In January 1961, NASA launched a three-year-old chimpanzee named Ham into space. Over the course of Ham’s harrowing journey, the air pressure regulator got messed up, the rocket over-accelerated, the trajectory was overshot by 42 miles, and Ham was weightless for 1.7 minutes longer than his trainers had expected. When Ham’s spacecraft finally crashed back down to earth, it was 60 miles away from the nearest rescue ship, and it took them nearly 3 hours to get to him. Everyone feared the worst, but Ham, the intrepid chimp astronaut that he was, wasn’t fazed. Not only was it later determined that he continued to pull levers throughout the launch, weightlessness and reentry, as he had been trained to do—which demonstrated that humans could perform tasks in space, too; Ham emerged from the capsule totally unscathed and hungry. According NASA records, he proceeded to eat an apple and half an orange.

Ham’s incredible victory marked a major sea change for NASA: if they could get a chimp into space, they reckoned, they could get a human into space, too. And they did. Three months later, the United States sent Alan Shepard into space.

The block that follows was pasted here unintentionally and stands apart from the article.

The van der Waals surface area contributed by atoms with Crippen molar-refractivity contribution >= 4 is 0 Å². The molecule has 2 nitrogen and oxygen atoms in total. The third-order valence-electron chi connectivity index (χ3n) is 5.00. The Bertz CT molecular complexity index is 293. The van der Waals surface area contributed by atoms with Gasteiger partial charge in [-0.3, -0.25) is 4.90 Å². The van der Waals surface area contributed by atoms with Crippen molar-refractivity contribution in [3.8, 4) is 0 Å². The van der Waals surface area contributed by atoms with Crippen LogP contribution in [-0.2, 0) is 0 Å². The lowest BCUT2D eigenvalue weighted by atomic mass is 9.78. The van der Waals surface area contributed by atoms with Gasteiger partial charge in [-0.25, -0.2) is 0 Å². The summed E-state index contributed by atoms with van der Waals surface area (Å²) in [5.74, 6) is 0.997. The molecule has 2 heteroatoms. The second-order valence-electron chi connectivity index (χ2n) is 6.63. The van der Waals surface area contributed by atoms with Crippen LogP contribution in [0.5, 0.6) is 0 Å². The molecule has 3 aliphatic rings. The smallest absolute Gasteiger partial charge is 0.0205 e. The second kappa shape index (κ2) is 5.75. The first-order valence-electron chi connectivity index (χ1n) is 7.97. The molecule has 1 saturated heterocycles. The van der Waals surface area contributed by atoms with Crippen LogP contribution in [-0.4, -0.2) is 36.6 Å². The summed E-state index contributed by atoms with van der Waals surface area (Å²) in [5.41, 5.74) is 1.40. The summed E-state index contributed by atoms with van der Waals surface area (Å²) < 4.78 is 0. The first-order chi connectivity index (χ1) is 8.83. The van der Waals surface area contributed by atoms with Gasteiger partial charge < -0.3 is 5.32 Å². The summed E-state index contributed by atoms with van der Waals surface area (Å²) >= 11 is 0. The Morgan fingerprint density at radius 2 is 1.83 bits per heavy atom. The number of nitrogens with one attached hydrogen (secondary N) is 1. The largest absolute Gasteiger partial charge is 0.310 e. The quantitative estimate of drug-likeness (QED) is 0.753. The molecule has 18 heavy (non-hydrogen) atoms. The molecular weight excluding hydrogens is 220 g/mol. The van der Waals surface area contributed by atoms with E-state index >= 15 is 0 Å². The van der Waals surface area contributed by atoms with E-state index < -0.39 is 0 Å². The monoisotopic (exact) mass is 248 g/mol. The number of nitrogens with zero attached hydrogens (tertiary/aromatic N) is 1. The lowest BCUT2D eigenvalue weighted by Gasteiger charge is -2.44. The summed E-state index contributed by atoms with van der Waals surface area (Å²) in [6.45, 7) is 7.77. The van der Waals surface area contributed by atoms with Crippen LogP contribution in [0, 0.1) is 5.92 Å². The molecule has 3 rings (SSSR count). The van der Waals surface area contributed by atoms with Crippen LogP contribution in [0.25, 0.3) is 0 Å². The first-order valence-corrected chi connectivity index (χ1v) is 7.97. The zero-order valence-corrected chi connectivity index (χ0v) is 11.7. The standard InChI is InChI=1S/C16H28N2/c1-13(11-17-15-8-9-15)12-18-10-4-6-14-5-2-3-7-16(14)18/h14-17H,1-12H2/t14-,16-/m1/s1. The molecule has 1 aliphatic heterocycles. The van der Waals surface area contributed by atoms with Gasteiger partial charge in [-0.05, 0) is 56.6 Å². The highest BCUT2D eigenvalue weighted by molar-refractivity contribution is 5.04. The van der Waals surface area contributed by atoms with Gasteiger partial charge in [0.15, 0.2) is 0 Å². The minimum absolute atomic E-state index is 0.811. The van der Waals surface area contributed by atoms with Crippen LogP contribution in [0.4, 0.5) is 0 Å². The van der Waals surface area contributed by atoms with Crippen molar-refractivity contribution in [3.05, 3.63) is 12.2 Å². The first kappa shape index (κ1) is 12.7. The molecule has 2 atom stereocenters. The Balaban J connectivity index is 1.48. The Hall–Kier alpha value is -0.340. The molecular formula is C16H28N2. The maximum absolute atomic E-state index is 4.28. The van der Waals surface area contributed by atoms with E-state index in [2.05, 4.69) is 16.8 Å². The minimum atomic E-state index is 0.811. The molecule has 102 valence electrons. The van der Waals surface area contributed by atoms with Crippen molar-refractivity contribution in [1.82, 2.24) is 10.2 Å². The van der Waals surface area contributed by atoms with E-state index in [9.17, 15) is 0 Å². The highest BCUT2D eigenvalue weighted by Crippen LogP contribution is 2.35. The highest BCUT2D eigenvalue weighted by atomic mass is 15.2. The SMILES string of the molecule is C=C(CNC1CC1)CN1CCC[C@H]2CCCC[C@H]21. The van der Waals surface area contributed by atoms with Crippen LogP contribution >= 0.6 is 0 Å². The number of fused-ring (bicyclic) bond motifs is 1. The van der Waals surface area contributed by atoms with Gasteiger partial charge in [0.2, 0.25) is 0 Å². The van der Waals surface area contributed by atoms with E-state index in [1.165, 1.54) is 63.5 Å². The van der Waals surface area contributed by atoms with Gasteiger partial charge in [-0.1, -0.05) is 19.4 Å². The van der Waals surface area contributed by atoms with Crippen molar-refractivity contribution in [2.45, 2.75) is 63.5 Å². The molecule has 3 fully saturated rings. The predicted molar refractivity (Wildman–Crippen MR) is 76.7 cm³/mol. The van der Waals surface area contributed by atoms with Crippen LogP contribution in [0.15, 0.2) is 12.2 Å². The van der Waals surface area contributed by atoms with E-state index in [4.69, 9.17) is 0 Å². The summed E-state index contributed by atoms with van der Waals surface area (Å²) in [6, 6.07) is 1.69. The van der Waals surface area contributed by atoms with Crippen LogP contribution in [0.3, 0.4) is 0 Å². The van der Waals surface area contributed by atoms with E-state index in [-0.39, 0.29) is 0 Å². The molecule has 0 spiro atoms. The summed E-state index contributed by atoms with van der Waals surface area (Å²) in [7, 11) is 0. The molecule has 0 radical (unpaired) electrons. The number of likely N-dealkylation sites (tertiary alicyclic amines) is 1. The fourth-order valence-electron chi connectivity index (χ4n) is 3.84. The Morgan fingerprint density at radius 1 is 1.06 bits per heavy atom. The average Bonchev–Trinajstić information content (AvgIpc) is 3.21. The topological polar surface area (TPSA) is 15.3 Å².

Space water bears

Image credit: Goldstein Lab

Yeah, you read that right. Space Dogs was so last season. It’s Space water bears now. In 2007, the European Space Agency sent a group of tiny tardigrades, known as “water bears” because of their shape, into space and discovered that these tough little guys are able to survive 10 days of exposure to open space with only their natural protection. No space suits, no oxygen tanks, no pressure capsules, just themselves. These incredibly sturdy little creatures are known to be able to survive in temperatures below -459 Fahrenheit and above 304 degrees Fahrenheit, and withstand 1,000 times more radiation than other animals. They are, in other words, nature’s natural animal astronaut.

How Do You Stress the Word: THANKSgiving or ThanksGIVing?

Here’s something else to stress about for Thanksgiving: where to put the stress in the word Thanksgiving.

If you’re from California, Iowa, or Delaware, you probably say ThanksGIVing, with the primary stress on the second syllable. If you’re from Georgia, Tennessee, or the Texas Panhandle, you probably say THANKSgiving, with the primary stress on the first syllable.